I have a quilt showing with this exhibit and I was quite thrilled that it was the first quilt that I saw when I located the exhibit. Finally, I knew that I was in the right place. Because I was white gloving I had the opportunity to really observe how people viewed the exhibit. The largest issue by far was the configuration of the pipe and drape that was set up by the show management. Because it resembled the configuration of the World Quilt Competition that was installed just in front of the Alzheimer’s Exhibit many people did not realize that these quilts were in any way different. People who specifically wanted to view the Alzheimer’s Exhibit were confused. Numerous times I was asked which quilts were part of the exhibit.

I know from talking to Ami Simms, the curator of the exhibit, that day that she has a specific order in hanging the quilts so that the quilts begin to tell a story that has a beginning middle and an end. That story was not easily discernable. Working with the set up that she was giving I think that Ami did the best that could be done. Those constraints made viewing the exhibit a bit of a disappointment.

The quilts themselves and the artist statements that accompany them are moving, sad humorous, poignant and above all touching. One woman wept continually as she viewed the quilts. When I asked her if she knew someone who had been diagnosed with Alzheimer’s I was taken aback when she said “no”. She explained that she had heard of Alzheimer’s but that she had no idea of the ramifications of the diagnosis.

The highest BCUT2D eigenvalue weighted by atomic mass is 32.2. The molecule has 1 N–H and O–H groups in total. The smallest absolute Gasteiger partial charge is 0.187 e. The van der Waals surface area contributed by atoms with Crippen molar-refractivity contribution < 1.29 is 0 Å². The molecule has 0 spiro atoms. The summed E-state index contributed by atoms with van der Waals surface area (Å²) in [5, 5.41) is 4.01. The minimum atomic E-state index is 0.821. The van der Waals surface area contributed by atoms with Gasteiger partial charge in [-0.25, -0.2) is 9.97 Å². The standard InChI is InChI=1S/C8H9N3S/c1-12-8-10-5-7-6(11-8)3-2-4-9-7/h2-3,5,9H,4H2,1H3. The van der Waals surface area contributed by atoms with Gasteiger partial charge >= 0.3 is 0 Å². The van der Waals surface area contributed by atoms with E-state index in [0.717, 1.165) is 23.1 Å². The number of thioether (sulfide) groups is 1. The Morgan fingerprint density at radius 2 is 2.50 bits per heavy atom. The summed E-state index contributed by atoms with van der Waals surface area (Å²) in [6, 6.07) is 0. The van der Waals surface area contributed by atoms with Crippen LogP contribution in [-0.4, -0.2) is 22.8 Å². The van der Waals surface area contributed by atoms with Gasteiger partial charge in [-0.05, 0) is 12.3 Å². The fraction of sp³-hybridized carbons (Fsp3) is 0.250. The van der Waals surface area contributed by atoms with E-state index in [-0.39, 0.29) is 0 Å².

Despite the drawbacks of the installation the quilts still managed to touch those who viewed them. My advice is, if you can see the exhibit in person, do so, and by all means purchase the CD. The CD contains an overall and a detail photo of each quilt included it the exhibit. The best part is that Ami has managed to include audio so that you can hear each artist describing their quilt as you view the images. You can buy the CD online at Ami’s site.

For your viewing pleasure I have included my April Journal Quilt. This one is titled “April’s Shower”.

A smooth sea never made a skillful mariner, neither do uninterrupted prosperity and success qualify for usefulness and happiness. The storms of adversity, like those of the ocean, rouse the faculties, and excite the invention, prudence, skill and fortitude or the voyager. The martyrs of ancient times, in bracing their minds to outward calamities, acquired a loftiness of purpose and a moral heroism worth a lifetime of softness and security. —Author Unknown

Tuesday, November 14, 2006

It’s Here!

I have been standing next to the mailbox impatiently shifting from one foot to the other waiting for the postman to deliver my new book. Now I remember what it felt like when I was a kid waiting for Santa to show up. Last evening when I came home the postman had finally delivered my package! I could hardly wait to get in the house and rip it out of the packaging. I flipped to the back of the book, quickly scanned the artist index and started flipping pages until I got to page 226. I nearly dropped the book from the shock! There it was. “On the Rocks” was there taking up the whole of page 226 almost as large as life itself!